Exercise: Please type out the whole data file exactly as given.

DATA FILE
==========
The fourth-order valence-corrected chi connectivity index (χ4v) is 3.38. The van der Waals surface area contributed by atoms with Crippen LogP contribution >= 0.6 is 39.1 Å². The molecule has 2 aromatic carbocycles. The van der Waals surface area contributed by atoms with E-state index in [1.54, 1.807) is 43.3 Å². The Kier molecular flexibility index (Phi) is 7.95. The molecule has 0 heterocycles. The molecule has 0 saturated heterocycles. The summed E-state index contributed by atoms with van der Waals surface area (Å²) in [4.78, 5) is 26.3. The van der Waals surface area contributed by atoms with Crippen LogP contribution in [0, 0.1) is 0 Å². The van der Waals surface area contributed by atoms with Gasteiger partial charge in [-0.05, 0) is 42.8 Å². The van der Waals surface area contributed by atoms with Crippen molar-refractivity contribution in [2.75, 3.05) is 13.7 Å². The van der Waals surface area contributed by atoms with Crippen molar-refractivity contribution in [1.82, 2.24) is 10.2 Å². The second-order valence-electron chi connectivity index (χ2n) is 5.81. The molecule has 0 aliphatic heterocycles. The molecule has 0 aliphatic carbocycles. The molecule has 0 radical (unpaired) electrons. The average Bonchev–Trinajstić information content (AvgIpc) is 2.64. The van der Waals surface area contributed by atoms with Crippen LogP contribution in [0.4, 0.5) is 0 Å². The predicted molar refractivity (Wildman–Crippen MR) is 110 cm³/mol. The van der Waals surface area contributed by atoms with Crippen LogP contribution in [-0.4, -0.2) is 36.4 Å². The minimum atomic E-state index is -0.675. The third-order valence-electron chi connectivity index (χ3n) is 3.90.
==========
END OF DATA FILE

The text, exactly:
The fourth-order valence-corrected chi connectivity index (χ4v) is 3.38. The van der Waals surface area contributed by atoms with Crippen LogP contribution >= 0.6 is 39.1 Å². The molecule has 2 aromatic carbocycles. The van der Waals surface area contributed by atoms with E-state index in [1.54, 1.807) is 43.3 Å². The Kier molecular flexibility index (Phi) is 7.95. The molecule has 0 heterocycles. The molecule has 0 saturated heterocycles. The summed E-state index contributed by atoms with van der Waals surface area (Å²) in [4.78, 5) is 26.3. The van der Waals surface area contributed by atoms with Crippen LogP contribution in [0, 0.1) is 0 Å². The van der Waals surface area contributed by atoms with Gasteiger partial charge in [-0.05, 0) is 42.8 Å². The van der Waals surface area contributed by atoms with Crippen molar-refractivity contribution in [2.75, 3.05) is 13.7 Å². The van der Waals surface area contributed by atoms with Crippen molar-refractivity contribution in [1.82, 2.24) is 10.2 Å². The second-order valence-electron chi connectivity index (χ2n) is 5.81. The molecule has 0 aliphatic heterocycles. The molecule has 0 aliphatic carbocycles. The molecule has 0 radical (unpaired) electrons. The average Bonchev–Trinajstić information content (AvgIpc) is 2.64. The van der Waals surface area contributed by atoms with Crippen LogP contribution in [0.4, 0.5) is 0 Å². The predicted molar refractivity (Wildman–Crippen MR) is 110 cm³/mol. The van der Waals surface area contributed by atoms with Crippen LogP contribution in [-0.4, -0.2) is 36.4 Å². The minimum atomic E-state index is -0.675. The third-order valence-electron chi connectivity index (χ3n) is 3.90.